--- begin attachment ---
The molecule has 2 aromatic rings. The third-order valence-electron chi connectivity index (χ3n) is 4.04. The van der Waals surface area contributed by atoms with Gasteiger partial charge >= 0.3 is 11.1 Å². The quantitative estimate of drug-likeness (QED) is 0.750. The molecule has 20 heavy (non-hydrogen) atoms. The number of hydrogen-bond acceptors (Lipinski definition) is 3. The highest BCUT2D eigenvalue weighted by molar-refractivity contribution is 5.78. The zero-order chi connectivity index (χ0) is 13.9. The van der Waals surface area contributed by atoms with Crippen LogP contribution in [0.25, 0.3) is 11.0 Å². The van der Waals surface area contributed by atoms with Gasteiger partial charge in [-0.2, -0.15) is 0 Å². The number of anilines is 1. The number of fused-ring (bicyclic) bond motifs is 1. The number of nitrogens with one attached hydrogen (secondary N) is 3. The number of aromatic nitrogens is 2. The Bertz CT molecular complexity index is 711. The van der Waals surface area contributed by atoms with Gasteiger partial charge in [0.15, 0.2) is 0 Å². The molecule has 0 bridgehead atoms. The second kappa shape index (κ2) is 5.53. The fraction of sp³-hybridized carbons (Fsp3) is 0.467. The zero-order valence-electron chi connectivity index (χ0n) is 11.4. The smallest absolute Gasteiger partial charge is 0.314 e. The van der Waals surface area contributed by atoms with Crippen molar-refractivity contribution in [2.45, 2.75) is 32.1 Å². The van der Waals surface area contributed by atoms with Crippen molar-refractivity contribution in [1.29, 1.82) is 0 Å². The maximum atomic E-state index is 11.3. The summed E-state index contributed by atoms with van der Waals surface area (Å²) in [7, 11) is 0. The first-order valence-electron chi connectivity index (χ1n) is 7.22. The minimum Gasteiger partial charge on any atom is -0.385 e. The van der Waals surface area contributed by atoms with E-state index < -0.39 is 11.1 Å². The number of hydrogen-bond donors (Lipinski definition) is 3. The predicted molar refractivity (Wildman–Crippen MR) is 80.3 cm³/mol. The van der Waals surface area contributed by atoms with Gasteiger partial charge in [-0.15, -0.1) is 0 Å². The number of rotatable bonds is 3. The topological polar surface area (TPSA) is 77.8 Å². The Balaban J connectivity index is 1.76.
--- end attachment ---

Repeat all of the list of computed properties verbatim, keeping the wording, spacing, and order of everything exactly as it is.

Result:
The molecule has 2 aromatic rings. The third-order valence-electron chi connectivity index (χ3n) is 4.04. The van der Waals surface area contributed by atoms with Gasteiger partial charge >= 0.3 is 11.1 Å². The quantitative estimate of drug-likeness (QED) is 0.750. The molecule has 20 heavy (non-hydrogen) atoms. The number of hydrogen-bond acceptors (Lipinski definition) is 3. The highest BCUT2D eigenvalue weighted by molar-refractivity contribution is 5.78. The zero-order chi connectivity index (χ0) is 13.9. The van der Waals surface area contributed by atoms with Crippen LogP contribution in [0.25, 0.3) is 11.0 Å². The van der Waals surface area contributed by atoms with Gasteiger partial charge in [-0.2, -0.15) is 0 Å². The number of anilines is 1. The number of fused-ring (bicyclic) bond motifs is 1. The number of nitrogens with one attached hydrogen (secondary N) is 3. The number of aromatic nitrogens is 2. The Bertz CT molecular complexity index is 711. The van der Waals surface area contributed by atoms with Gasteiger partial charge in [0.15, 0.2) is 0 Å². The molecule has 0 bridgehead atoms. The second kappa shape index (κ2) is 5.53. The fraction of sp³-hybridized carbons (Fsp3) is 0.467. The zero-order valence-electron chi connectivity index (χ0n) is 11.4. The smallest absolute Gasteiger partial charge is 0.314 e. The van der Waals surface area contributed by atoms with Crippen molar-refractivity contribution in [2.45, 2.75) is 32.1 Å². The van der Waals surface area contributed by atoms with Crippen molar-refractivity contribution in [1.29, 1.82) is 0 Å². The maximum atomic E-state index is 11.3. The summed E-state index contributed by atoms with van der Waals surface area (Å²) in [7, 11) is 0. The first-order valence-electron chi connectivity index (χ1n) is 7.22. The minimum Gasteiger partial charge on any atom is -0.385 e. The van der Waals surface area contributed by atoms with E-state index < -0.39 is 11.1 Å². The number of hydrogen-bond donors (Lipinski definition) is 3. The predicted molar refractivity (Wildman–Crippen MR) is 80.3 cm³/mol. The van der Waals surface area contributed by atoms with Gasteiger partial charge in [-0.15, -0.1) is 0 Å². The number of rotatable bonds is 3. The topological polar surface area (TPSA) is 77.8 Å². The Balaban J connectivity index is 1.76.